What lies ahead for Afghanistan, Pakistan, and India? Enigmatic to much of the Western world – and at times to each other – their story has been marked by a long history of intractable conflict and intense competition despite sharing similar demographic and development challenges. Tamanna Salikuddin, director of South Asia programs at the U.S. Institute of Peace, will explore today's complex realities in these South Asian states with an eye to their individual circumstances, shared challenges, and collective future.
About the Speaker
Tamanna Salikuddin is director of South Asia programs at the U.S. Institute of Peace, where she oversees USIP’s work in Pakistan and broader South Asia. She comes into this role with extensive regional expertise in Pakistan, Afghanistan, India, and Sri Lanka, particularly in political and demographic trends in the region.
Tamanna’s primary focus has been examining conflicts and conflict resolution across South and Central Asia and the Middle East, particularly those involving non-state actors and militant groups. She joined USIP in 2018 as a senior expert on peace processes where she led a program to build thought leadership and expertise on sustainable and inclusive peace processes.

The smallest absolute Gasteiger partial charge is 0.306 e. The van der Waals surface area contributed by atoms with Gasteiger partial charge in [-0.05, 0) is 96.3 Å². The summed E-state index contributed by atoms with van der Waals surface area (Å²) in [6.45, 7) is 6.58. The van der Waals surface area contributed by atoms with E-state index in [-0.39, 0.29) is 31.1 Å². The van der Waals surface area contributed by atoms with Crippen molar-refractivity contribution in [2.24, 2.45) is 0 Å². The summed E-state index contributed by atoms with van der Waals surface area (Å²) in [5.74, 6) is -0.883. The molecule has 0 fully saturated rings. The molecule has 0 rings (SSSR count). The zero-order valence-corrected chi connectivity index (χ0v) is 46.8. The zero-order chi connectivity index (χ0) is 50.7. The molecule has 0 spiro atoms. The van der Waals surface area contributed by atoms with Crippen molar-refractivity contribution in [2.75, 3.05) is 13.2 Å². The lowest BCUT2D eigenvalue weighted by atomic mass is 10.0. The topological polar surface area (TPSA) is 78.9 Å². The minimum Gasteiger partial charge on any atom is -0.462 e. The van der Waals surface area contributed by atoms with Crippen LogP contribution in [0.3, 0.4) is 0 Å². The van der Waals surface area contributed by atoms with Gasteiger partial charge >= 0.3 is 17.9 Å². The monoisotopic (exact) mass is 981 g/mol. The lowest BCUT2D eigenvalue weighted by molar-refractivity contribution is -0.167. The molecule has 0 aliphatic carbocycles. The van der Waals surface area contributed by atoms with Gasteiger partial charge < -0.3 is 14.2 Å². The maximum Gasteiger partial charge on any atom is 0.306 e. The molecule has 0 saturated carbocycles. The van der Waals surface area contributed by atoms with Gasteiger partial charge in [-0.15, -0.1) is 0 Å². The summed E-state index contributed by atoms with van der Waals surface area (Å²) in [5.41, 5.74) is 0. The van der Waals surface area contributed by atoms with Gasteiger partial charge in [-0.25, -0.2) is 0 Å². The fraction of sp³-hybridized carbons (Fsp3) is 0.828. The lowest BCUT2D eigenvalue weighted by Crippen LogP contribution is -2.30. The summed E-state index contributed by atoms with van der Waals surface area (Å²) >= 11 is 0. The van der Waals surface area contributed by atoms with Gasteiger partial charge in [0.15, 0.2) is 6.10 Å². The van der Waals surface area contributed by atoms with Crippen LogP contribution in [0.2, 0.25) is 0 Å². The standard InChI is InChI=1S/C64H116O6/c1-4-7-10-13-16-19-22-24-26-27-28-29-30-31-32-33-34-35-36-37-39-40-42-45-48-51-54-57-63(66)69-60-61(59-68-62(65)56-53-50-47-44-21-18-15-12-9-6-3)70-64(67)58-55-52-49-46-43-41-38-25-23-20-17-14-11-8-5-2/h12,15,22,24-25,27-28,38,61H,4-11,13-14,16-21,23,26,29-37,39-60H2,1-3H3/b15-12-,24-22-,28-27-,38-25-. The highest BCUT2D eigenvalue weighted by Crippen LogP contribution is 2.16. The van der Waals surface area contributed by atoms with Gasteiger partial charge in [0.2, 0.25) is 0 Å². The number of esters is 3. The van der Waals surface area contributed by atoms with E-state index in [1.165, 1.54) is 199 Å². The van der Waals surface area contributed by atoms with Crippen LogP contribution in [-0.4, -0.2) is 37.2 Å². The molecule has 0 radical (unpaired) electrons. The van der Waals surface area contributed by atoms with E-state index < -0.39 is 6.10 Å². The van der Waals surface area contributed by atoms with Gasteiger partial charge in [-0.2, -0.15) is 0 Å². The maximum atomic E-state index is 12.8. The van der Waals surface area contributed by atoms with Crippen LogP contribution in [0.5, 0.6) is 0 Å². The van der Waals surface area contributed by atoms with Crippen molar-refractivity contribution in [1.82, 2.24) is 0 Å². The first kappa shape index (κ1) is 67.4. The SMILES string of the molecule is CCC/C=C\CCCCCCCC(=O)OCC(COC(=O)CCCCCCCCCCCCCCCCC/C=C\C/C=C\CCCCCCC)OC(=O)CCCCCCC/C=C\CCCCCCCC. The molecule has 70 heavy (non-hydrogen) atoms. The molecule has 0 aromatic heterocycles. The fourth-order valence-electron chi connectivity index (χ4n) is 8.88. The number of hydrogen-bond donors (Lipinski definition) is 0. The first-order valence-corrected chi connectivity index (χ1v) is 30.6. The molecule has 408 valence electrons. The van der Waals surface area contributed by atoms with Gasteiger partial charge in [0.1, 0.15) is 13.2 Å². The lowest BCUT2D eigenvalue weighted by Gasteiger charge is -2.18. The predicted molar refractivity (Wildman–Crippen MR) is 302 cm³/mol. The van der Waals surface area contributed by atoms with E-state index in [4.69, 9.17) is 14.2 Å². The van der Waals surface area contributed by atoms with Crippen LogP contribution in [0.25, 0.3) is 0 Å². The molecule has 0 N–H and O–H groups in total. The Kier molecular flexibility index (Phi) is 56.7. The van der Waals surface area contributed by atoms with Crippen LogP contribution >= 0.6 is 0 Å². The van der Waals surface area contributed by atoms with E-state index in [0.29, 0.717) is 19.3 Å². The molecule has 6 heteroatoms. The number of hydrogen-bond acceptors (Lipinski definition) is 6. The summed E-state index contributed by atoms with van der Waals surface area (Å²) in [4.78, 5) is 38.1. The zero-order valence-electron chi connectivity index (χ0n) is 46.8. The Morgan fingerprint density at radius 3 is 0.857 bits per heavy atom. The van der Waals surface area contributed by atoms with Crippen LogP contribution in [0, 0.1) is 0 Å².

Tamanna joined USIP after 12 years in the U.S. government focused on South Asia and conflict resolution. From 2014 to 2017, she was a senior advisor to the special representative for Afghanistan & Pakistan at the U.S. Department of State. During this time, Tamanna led a team of experts pursuing a peace process between the Afghan Taliban and Government of Afghanistan. She represented the United States at the historic Murree talks in 2015 and participated in other high-level negotiations. From 2011 to 2013, she served as Director for Afghanistan and Pakistan at the National Security Council focusing on U.S.-Pakistan relations and the Afghanistan peace process. She has served as a political officer at the U.S. embassy in Islamabad and an analyst on South Asia.
Prior to joining the U.S. government, Salikuddin worked as an attorney on international law issues in South Asia.